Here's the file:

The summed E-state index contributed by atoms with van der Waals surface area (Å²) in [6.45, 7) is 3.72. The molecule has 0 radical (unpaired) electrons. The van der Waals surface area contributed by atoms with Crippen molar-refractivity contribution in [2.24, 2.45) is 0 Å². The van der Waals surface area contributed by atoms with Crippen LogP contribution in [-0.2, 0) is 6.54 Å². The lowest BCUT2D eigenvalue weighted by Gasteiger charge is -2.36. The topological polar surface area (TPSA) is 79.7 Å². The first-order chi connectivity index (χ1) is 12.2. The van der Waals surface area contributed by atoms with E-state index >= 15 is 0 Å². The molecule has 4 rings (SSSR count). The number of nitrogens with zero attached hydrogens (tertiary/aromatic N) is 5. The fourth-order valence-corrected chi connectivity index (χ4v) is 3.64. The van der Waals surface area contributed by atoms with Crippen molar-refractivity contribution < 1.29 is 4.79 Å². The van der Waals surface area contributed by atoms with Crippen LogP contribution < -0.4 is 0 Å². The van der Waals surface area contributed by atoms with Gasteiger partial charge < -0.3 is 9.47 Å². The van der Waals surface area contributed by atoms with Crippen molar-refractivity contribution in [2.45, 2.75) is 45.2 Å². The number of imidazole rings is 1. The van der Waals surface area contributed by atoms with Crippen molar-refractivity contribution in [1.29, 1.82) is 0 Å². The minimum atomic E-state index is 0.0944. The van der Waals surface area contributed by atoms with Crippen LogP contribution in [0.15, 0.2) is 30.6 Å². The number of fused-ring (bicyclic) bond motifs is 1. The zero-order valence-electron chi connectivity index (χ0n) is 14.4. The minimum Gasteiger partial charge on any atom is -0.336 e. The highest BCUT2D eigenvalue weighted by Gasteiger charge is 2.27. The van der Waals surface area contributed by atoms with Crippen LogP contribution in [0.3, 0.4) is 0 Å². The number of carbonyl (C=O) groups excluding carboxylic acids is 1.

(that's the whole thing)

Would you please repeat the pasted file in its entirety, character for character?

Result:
The summed E-state index contributed by atoms with van der Waals surface area (Å²) in [6.45, 7) is 3.72. The molecule has 0 radical (unpaired) electrons. The van der Waals surface area contributed by atoms with Crippen molar-refractivity contribution in [2.24, 2.45) is 0 Å². The van der Waals surface area contributed by atoms with Crippen LogP contribution in [-0.2, 0) is 6.54 Å². The lowest BCUT2D eigenvalue weighted by Gasteiger charge is -2.36. The topological polar surface area (TPSA) is 79.7 Å². The first-order chi connectivity index (χ1) is 12.2. The van der Waals surface area contributed by atoms with E-state index >= 15 is 0 Å². The molecule has 4 rings (SSSR count). The number of nitrogens with zero attached hydrogens (tertiary/aromatic N) is 5. The fourth-order valence-corrected chi connectivity index (χ4v) is 3.64. The van der Waals surface area contributed by atoms with Crippen molar-refractivity contribution < 1.29 is 4.79 Å². The van der Waals surface area contributed by atoms with Crippen LogP contribution < -0.4 is 0 Å². The van der Waals surface area contributed by atoms with Gasteiger partial charge < -0.3 is 9.47 Å². The van der Waals surface area contributed by atoms with Crippen molar-refractivity contribution in [2.45, 2.75) is 45.2 Å². The number of imidazole rings is 1. The van der Waals surface area contributed by atoms with Crippen molar-refractivity contribution in [1.29, 1.82) is 0 Å². The minimum atomic E-state index is 0.0944. The van der Waals surface area contributed by atoms with Crippen LogP contribution in [0.15, 0.2) is 30.6 Å². The number of fused-ring (bicyclic) bond motifs is 1. The zero-order valence-electron chi connectivity index (χ0n) is 14.4. The minimum Gasteiger partial charge on any atom is -0.336 e. The highest BCUT2D eigenvalue weighted by Gasteiger charge is 2.27. The van der Waals surface area contributed by atoms with Crippen LogP contribution in [0.3, 0.4) is 0 Å². The number of carbonyl (C=O) groups excluding carboxylic acids is 1.